Remember that you can always type the srun -h command to know more information about its options.

Where $JOBID is the jobid of your running job. You can see it in the first lines when your job starts, or in the output of the squeue command.

Graphical Interfaces

If you job does any kind of graphical visualization (opens any window), then you need to pass an extra parameter --x11:

>> srun --x11 ./myapp

Submit jobs with a batch file

You also can create an automated script, in this case you ask for a GPU. Look at this example

#SBATCH -p veu             # Partition to submit to
#SBATCH --mem=1G      # Max CPU Memory
#SBATCH --gres=gpu:1
>> sbatch

Interactive Jobs

If, for example, you belong to the GPI research group and are currently working on the developing environment gpie01, gpie01 is CPU and memory limited per user, some daily operations can be slowed or even "killed". When this occurs, you should work with an interactive shell executed into a job. All the operations will be executed on a compute server but at the same time, will be applied to your current directory. This is an example:

>>  srun --pty --mem 16000 -c2 --time 2:00:00 /bin/bash

Then you can execute interactively what you want having 2 cores and 16GB of RAM on a remote compute server during 2hours.

Please note that this explanation applies to all developing environments form every research group, gpie01 is only an example case.

Job arrays

If we plan to run the same experiment hundreds or thousands of times but just changing some parameters, the Job Array is our friend.

The best way to understand them is following an example.
Imagine tha we want to run this three commands:

>> srun  myapp --param 10
>> srun  myapp --param 15
>> srun  myapp --param 20

In this simple use case we could just do it like that: three srun commands.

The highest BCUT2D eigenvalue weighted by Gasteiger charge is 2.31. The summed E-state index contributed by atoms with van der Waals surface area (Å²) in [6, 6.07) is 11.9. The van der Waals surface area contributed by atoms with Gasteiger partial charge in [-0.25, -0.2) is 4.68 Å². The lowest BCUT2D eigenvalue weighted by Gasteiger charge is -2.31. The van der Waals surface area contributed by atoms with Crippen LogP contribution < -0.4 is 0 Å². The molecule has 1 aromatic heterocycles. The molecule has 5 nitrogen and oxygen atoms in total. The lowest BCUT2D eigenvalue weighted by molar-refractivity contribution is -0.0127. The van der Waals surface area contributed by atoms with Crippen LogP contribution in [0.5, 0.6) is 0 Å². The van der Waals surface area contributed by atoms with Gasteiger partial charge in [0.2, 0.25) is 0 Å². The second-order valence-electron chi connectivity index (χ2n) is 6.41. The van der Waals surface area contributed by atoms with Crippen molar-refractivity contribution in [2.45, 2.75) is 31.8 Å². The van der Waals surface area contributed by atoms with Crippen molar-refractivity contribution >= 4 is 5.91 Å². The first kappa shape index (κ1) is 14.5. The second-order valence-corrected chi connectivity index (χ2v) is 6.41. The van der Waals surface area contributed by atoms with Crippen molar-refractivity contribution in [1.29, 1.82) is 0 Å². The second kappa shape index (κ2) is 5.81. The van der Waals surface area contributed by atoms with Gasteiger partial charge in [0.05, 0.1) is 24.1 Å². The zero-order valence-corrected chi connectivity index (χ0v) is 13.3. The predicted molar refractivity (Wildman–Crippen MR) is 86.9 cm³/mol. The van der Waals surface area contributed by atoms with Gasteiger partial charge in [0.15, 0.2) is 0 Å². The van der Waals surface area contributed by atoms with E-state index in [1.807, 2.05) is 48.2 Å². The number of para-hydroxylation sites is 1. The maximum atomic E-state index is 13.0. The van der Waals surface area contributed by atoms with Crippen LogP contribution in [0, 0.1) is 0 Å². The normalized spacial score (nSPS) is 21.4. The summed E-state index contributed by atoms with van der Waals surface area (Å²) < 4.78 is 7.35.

But if we want to test myapp with hundreds or thousands of parameters, do it manually is not an option; and job arrays are here for the rescue!

To achieve this three commands using Job Arrays we always need to create a shell script that we can call A first approach to solve the problem could be a like this:

myapp --param $SLURM_ARRAY_TASK_ID

And we should launch it with:

>> sbatch --array=10,15,20

Here we should note several things:

  • The sbatch command is almost like srun, but for shell scripts
  • The script is srunned all the times requested in the --array param of the sbatch command.
  • The values and ranges passed to the --array are converted to the $SLURM_ARRAY_TASK_ID variable in each execution
  • By default the standard output and error are saved in files like slurm-jobid-taskid.out in the current directory

For example, let's try our first hello job array with a simple worker that just prints out a hello world message, and waits a little bit for convenience:

imatge@nx2:~>> cat 
echo "Hello job array with parameter: " $SLURM_ARRAY_TASK_ID
sleep 10 # to be able to run squeue

We can launch 5 jobs in an array with:

>> sbatch --array=0-5
Submitted batch job 43702

If we monitor the queue we see our 5 executions:

>> squeue 
             43702_0  standard   imatge  R       0:02    1    256M (null)          v5
             43702_1  standard   imatge  R       0:02    1    256M (null)          c4
             43702_2  standard   imatge  R       0:02    1    256M (null)          c4
             43702_3  standard   imatge  R       0:02    1    256M (null)          c4
             43702_4  standard   imatge  R       0:02    1    256M (null)          c4
             43702_5  standard   imatge  R       0:02    1    256M (null)          c4

Once they are done, we can see the output files in the current directory following the slurm-jobid-taskid names:

>> ll slurm-43702_*
-rw-r--r-- 1 imatge imatge 35 Nov  4 19:21 slurm-43702_0.out
-rw-r--r-- 1 imatge imatge 35 Nov  4 19:20 slurm-43702_1.out
-rw-r--r-- 1 imatge imatge 35 Nov  4 19:20 slurm-43702_2.out
-rw-r--r-- 1 imatge imatge 35 Nov  4 19:20 slurm-43702_3.out
-rw-r--r-- 1 imatge imatge 35 Nov  4 19:20 slurm-43702_4.out
-rw-r--r-- 1 imatge imatge 35 Nov  4 19:20 slurm-43702_5.out